The November 2019 issue of the Food Outlook published by the Food and Agriculture Organization of the United Nations (FAO) features an article written by Sabine Altendorf on “Banana Fusarium Wilt Tropical Race 4: A mounting threat to global banana markets?


According to the Altendorf, Fusarium Wilt TR4 is more deadly than previous strains because it affects more banana and plantain varieties and can quickly cause a total loss of yield. It also has currently no effective fungicide or eradication measure and can live for decades in the soil, rendering banana plantations unusable for generations. The livelihoods of banana farmers are at risk as managing and containing the disease has proven to be a costly endeavor.


The article recounts the devastating effect of Fusarium oxysporum f. sp. cubense on the Gros Michel banana industry, with an estimated trade losses amounting to a current equivalent of USD 2.3 billion. The current strain, Tropical Race 4 (TR4), poses a bigger threat on the Cavendish banana industry today: it is now present in 17 countries, mostly in South and Southeast Asia. However, it has also spread to Colombia and puts the rest of South America at risk.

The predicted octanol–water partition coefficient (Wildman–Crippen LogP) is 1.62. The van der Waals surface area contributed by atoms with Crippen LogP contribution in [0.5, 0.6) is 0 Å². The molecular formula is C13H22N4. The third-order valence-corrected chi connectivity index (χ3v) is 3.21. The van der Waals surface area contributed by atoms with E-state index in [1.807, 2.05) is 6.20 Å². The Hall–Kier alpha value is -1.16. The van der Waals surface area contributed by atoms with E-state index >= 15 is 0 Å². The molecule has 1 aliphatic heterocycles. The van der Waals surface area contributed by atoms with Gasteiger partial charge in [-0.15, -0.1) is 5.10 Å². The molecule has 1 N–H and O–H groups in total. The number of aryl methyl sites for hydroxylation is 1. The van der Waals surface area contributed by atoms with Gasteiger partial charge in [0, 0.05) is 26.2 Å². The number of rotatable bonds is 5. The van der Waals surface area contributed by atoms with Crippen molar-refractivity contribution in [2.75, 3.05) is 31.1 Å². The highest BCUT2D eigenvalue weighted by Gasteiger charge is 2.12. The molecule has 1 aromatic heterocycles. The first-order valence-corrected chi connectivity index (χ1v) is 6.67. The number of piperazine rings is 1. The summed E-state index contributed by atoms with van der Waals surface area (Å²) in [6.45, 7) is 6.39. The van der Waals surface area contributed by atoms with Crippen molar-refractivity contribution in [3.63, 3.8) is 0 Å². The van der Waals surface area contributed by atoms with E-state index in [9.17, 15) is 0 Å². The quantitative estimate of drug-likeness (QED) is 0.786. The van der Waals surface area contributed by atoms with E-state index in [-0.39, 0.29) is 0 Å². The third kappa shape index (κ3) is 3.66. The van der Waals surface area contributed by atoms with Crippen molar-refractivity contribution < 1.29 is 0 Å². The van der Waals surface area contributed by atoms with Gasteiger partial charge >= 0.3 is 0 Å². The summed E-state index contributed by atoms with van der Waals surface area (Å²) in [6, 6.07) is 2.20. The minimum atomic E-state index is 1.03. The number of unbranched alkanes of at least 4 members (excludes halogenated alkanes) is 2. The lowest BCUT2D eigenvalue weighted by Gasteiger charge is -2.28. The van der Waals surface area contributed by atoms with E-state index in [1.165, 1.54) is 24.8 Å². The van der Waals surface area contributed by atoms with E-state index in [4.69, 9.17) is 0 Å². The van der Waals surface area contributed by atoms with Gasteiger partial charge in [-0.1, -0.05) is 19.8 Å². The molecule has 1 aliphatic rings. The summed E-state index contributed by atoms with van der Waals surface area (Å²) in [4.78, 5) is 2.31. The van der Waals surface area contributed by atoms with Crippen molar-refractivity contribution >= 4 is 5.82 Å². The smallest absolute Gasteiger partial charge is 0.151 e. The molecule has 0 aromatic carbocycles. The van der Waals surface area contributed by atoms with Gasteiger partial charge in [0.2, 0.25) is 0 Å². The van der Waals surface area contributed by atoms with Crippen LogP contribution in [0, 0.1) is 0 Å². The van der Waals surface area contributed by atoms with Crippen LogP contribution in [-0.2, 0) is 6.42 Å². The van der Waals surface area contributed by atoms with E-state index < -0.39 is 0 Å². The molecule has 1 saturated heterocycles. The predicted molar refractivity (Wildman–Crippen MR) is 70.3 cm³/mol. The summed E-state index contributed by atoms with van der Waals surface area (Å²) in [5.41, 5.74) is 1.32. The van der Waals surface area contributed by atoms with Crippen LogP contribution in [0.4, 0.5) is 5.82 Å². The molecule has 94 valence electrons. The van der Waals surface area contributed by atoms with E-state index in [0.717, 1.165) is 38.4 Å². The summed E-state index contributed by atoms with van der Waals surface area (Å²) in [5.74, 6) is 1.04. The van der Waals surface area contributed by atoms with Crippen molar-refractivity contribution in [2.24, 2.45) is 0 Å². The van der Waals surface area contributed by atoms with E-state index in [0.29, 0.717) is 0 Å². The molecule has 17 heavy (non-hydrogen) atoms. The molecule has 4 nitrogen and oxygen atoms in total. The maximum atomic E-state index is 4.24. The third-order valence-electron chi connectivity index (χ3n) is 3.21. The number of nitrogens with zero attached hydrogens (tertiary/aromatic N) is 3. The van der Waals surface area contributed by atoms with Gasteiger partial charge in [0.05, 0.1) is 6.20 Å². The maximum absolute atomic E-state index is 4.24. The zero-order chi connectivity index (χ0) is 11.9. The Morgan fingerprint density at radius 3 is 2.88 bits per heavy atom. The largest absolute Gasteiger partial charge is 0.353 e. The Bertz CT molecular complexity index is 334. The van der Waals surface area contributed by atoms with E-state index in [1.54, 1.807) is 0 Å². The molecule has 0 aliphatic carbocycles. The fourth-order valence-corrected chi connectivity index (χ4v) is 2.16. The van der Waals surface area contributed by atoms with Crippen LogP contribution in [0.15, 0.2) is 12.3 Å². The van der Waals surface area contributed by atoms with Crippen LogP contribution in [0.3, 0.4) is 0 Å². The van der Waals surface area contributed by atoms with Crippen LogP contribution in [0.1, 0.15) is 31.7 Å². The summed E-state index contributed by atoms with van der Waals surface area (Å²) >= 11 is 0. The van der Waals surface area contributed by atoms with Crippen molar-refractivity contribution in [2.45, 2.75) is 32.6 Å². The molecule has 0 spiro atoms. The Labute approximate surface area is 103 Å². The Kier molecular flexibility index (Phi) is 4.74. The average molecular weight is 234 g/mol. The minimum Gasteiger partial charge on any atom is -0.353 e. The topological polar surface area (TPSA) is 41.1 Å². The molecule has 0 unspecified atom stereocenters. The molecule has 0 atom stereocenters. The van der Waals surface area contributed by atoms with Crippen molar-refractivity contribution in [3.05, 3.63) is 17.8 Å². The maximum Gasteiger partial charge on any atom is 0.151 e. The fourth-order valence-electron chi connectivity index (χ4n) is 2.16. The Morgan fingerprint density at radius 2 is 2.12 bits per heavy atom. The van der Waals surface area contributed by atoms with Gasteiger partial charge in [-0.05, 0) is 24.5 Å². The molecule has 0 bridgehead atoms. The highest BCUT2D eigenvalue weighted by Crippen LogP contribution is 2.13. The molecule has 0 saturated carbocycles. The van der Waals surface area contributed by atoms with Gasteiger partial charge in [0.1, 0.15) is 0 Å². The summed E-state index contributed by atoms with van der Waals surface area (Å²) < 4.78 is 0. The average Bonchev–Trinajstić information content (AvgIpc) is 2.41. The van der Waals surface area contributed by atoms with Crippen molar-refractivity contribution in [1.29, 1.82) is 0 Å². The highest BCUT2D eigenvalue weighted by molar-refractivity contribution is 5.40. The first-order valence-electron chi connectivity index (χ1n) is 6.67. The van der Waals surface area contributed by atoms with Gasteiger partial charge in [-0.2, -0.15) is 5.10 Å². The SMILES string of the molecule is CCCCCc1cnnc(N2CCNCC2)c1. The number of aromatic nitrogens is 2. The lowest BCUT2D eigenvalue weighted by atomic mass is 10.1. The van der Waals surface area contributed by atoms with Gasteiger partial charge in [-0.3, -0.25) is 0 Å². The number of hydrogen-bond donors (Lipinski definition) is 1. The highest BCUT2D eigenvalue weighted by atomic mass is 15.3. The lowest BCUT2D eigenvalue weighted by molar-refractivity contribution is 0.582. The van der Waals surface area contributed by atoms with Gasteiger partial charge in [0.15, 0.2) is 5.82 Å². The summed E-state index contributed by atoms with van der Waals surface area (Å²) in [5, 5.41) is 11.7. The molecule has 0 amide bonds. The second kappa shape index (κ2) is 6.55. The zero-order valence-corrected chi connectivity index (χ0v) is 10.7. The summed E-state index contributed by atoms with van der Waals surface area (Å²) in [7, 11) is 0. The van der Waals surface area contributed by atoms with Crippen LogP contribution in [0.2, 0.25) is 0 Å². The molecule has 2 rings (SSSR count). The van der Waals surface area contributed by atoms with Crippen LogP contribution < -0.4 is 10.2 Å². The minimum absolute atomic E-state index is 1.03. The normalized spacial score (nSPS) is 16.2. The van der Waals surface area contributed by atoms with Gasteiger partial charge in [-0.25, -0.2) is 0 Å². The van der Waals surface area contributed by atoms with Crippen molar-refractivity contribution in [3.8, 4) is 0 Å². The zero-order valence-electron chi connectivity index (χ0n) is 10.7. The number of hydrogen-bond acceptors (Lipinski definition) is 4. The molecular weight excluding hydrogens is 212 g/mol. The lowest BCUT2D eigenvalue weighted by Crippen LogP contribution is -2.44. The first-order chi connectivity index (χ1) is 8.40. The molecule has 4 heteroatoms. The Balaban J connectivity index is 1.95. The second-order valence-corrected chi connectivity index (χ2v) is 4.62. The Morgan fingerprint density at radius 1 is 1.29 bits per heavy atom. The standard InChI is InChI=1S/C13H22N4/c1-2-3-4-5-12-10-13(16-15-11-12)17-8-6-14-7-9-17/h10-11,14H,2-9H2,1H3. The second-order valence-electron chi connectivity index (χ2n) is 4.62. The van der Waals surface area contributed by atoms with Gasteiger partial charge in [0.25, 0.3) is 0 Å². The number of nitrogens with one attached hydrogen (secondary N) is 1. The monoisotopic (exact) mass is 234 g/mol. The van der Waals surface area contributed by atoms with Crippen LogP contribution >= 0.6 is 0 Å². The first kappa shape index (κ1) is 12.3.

To assess the potential impacts of TR4 , Altendorf used a partial equilibrium commodity market model covering national and international banana markets. She predicts that TR4 spread will mostly likely have the biggest effect on Asia, up to a total of 2.0% decrease in global output that leads to a loss of 240,000 jobs and a 9.2% increase in the price of bananas by 2028.


Altendorf implores for elevated vigilance of the banana sector as production in the future may only be feasible for growers that were able to implement advanced management techniques and higher investments on disease prevention.


Source: Food Outlook, November 2019

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